Thursday, 7 January 2010

Everyone has dreams

When I was younger all I wanted to do was be a doctor. As I got older I wanted to be a teacher. My hidden desire for many years was to be a photographer. I went into training in a call centre as a substitute for teaching. But none of these things stayed with me for long. I was not one of those people who knows what they want to do with their lives and that's it. I had the traditional goals of marriage, children and a career but nothing more fixed than that. And, as with most women, all of these vague goals were to be achieved before I turned 30.

I am now 9 days away from my 28th birthday. So let's look at my 3 goals.
Career: I don't have one and don't really want one anymore. I am working towards a homestead/farm. In an ideal world I will be able to give up any "normal" job and the farm will sustain us.
Marriage: Hopefully one day. Me and Spadger have talked about it so it's just a matter of time. He says the proposal has to top the first date which is a bit of a tall order so we'll see.
Children: Me and Spadger aren't procreating. I'm sure there is another post in that somewhere. However he has a beautiful daughter that I am proud to say calls me her Stepmother. I have a ready made family with out having to go through labour, sleepless nights and nappies. Can't put a price on that really.

I wonder if there is anything more to life than these 3 goals. Once I would have said no. Now I'm not so sure. What is truly important in life? I am far beyond the belief that the latest phone, newest clothes and biggest house will bring me happiness. The consumer rat race is not for me. So what will bring me happiness? The Buddhist view point is that happiness comes from your own perceptions of everything.

Seeking happiness outside ourselves is like waiting for sunshine in a cave facing north.
Tibetan saying

I would be lying if I said that not reaching any of these goals would not make me unhappy. However I choose now to live my life one day at a time and try to find myself lying in bed each evening happy with how my day went. I don't see how I can do anymore.

If you want others to be happy, practice compassion. If you want to be happy, practice compassion.
His Holiness the Dalai Lama

This is something I think we have forgotten how to do. We no longer live in small communities and with greater amounts of disposable income than our ancestors had we seem to be finding less and less reason to help each other. Do you know the names of your neighbours? We do. Not many people can say the same though. On one side of us we have had several different tenants and the only ones we have known the names of are the owners, who are back in at the moment, and the lovely Polish people who were there when we moved in. No one else really made the effort to talk back to us. The little girl from next door came round to borrow a shovel the other day to clear their path of all the snow and it got me thinking. I can't remember the last time I would have felt comfortable asking a neighbour to borrow anything. How awful is that? We are becoming so insular and loosing touch with our communities.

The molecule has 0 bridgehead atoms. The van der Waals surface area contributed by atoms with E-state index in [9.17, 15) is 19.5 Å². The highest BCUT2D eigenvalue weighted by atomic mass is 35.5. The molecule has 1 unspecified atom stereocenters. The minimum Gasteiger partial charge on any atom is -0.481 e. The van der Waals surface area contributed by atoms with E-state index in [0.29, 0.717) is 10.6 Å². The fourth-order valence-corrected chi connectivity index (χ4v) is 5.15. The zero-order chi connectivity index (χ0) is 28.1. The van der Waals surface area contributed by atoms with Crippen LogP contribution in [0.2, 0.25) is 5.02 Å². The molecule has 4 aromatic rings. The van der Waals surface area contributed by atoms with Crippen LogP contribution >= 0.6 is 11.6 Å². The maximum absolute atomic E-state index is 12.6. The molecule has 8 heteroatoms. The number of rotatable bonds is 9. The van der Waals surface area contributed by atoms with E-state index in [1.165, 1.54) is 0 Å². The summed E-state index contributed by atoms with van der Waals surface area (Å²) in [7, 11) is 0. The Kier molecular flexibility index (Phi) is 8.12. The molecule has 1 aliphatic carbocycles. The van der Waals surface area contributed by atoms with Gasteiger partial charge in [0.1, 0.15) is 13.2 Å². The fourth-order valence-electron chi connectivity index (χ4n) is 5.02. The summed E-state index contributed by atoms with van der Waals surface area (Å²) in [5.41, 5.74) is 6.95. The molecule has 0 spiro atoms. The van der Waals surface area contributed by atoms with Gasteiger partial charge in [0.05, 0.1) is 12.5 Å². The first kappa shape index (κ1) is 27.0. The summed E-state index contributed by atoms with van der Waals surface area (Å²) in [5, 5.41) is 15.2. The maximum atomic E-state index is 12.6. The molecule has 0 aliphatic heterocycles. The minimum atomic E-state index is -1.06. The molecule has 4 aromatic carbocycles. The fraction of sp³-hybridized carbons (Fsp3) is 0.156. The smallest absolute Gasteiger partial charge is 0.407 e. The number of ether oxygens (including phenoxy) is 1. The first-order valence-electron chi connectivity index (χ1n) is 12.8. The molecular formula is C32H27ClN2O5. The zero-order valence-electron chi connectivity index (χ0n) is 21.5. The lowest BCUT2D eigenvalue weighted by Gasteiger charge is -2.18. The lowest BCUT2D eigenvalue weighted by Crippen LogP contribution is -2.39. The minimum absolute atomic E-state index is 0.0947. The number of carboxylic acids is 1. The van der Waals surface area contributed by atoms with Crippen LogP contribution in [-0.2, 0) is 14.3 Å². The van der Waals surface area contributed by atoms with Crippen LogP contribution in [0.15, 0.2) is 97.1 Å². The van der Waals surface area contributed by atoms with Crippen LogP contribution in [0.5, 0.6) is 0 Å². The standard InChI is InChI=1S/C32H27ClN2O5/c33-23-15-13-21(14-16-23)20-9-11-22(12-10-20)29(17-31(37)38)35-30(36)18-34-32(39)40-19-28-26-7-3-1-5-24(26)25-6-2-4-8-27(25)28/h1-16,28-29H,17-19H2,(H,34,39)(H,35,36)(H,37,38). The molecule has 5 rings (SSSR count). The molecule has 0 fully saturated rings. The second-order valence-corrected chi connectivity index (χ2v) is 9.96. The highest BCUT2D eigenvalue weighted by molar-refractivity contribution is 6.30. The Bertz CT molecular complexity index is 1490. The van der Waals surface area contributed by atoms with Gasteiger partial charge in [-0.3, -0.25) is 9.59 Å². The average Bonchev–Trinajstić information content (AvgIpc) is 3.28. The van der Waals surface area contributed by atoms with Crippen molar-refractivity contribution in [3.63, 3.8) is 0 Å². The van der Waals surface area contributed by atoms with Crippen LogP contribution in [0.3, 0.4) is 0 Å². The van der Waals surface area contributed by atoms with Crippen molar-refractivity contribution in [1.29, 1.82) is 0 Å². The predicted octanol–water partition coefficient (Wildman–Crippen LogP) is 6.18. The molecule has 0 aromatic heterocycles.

Jenna at Cold Antler Is having a bit of a tough time at the moment. The sheer level of response from the Bloggosphere makes me glad that there is still some kind of community feeling in the world. Even if it is in a very widespread global way.

Wow so that was a bit of a ramble. How I got from the goals of most women pre-30 to community spirit I'm not sure. Ah well, you guys signed to to look into my butterfly mind :o)

So today I entreat you to say hello to the people you pass on the street, make the effort to become involved with your community and revel in the glorious feeling of connecting with your fellow man.

And just for AngelMC here are some more snowy pics :o) Kristen the place you mentioned in yesterdays pics is Kirkstall abbey. It's a 12th century Cistercian abbey that is 10 mins from my house.

This is the canal by our house. It's frozen solid with snow on it. Man the ducks we're disgruntled


  1. Strange how our goals weather the years, isn't it? I just hit 29, back in November, and my life is completely different than I had envisioned ten years ago. Couldn't be happier with the odd direction it has taken, though.

    And I looked up Kirkstall Abbey: gorgeous. I think the oldest historical monument in my neighborhood is a used furniture store in a converted pre-Civil War era house.

  2. Your post made me think about my 25th birthday and how unhappy I was. I was happy with my career as a nurse, but my personal life was in shambles. I figured that I would be happily married with a least one child by then...but that was not to be. I'm now 54 and happily married, with 2 grown stepchildren that consider me their mother, and they have blessed me with 7 grandchildren. David and I are living in our dream house and have wonderful friends and a very good life. Oh and not to forget the puppy girls that are snuggled in the bed with me right now. Yes life is very good indeed.
    And the snow pictures....sigh...they are absolutely dreamy...sigh....